The FDA is planning to take an additional three months to review Biogen’s experimental therapy for amyotrophic lateral sclerosis (ALS), setting back its decision date from January to April.
Without going into details, Biogen confirmed the extended deadline today, saying that it has submitted responses to queries raised by the FDA that according to the regulator amounted to a “major amendment” to the filing, requiring additional review time.
A few weeks ago the delay would have been a big deal for Biogen, as tofersen was among its most important near-term launch prospects. However, since then it has trumpeted positive results with Eisai-partnered Alzheimer’s disease candidate lecanemab which – if confirmed – could set the biotech back on track after the debacle of its previous Alzheimer’s therapy Aduhelm (aducanumab).
The FDA started reviewing tofersen in July under its accelerated approval pathway and a priority review based of the results of the VALOR trial, which disappointed at its first readout last year but has since seen improved data showing it can slow progression of the devastating neurodegenerative disease.
Partnered with Ionis, tofersen is an antisense oligonucleotide targeting a rare form of ALS caused by mutations in the gene for superoxide dismutase 1 (SOD1).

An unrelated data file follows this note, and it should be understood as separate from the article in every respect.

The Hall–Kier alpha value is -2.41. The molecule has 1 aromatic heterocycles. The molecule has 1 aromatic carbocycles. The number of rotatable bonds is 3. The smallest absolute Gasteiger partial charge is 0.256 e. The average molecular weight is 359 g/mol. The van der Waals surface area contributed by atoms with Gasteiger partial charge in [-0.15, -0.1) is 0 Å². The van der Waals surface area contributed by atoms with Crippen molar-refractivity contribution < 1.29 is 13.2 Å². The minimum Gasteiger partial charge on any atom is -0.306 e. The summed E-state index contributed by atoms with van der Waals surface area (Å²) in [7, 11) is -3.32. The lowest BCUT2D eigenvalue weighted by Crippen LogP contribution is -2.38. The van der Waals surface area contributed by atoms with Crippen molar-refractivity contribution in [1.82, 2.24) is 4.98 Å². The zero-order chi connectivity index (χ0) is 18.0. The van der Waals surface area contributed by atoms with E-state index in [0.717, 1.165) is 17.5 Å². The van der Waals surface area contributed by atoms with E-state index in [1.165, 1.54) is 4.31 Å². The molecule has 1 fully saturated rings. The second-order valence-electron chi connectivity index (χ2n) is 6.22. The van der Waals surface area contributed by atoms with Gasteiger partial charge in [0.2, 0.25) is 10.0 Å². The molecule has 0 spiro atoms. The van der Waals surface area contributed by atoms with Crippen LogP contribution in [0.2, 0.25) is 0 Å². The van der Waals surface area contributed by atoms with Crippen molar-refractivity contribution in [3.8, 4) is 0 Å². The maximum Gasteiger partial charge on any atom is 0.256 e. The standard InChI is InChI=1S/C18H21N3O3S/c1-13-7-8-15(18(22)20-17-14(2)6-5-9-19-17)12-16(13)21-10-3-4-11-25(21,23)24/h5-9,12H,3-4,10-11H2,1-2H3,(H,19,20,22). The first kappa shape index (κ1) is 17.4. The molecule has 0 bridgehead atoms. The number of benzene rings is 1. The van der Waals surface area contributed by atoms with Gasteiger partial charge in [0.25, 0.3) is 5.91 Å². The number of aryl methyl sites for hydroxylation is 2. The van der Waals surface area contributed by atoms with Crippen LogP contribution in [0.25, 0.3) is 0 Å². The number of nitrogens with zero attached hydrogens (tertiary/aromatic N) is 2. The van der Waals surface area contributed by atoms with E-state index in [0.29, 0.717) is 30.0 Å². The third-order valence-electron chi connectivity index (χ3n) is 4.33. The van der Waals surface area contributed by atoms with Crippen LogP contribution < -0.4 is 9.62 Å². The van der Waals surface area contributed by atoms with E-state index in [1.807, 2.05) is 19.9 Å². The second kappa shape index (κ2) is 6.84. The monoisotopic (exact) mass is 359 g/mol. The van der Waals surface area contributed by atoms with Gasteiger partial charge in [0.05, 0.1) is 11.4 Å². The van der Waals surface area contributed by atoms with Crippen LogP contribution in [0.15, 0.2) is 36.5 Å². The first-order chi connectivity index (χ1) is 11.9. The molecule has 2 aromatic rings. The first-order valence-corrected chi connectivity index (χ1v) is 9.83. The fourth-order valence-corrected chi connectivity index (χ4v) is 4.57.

Around 2% of cases of ALS – also known as motor neurone disease (MND) – are linked to mutations in the SOD-1 gene. There are around 31,000 patients with ALS in the US.
Biogen’s global head of global safety and regulatory sciences, Priya Singhal, said that the company is “committed to providing any details the agency needs to complete the review of tofersen,” adding that in the meantime Biogen will continue to provide the drug to patients via its early-access programme.
There was no update from Biogen on whether the FDA will require an advisory committee meeting to review the data with the drug. So far, there is still no date for that.
It remains to be seen whether the data from VALOR will convince the regulator to grant conditional approval while it waits for results from a confirmatory phase 3 trial (ATLAS ) in SOD1-ALS, which is due to generate results in 2026.
Biogen is currently squeezed between competitive pressures to its multiple sclerosis and spinal muscular atrophy products and practically zero sales of Aduhelm, but so a lot is riding on its near-term pipeline, including lecanemab, tofersen, Sage Therapeutics-partnered antidepressant zuranolone and lupus therapies litifilimab and dapirolizumab pegol.
Last month, the FDA ended a five-year drought in new therapies for ALS when it approved Amylyx’ Relyvrio (sodium phenylbutyrate and taurursodiol), despite doubts about its efficacy.
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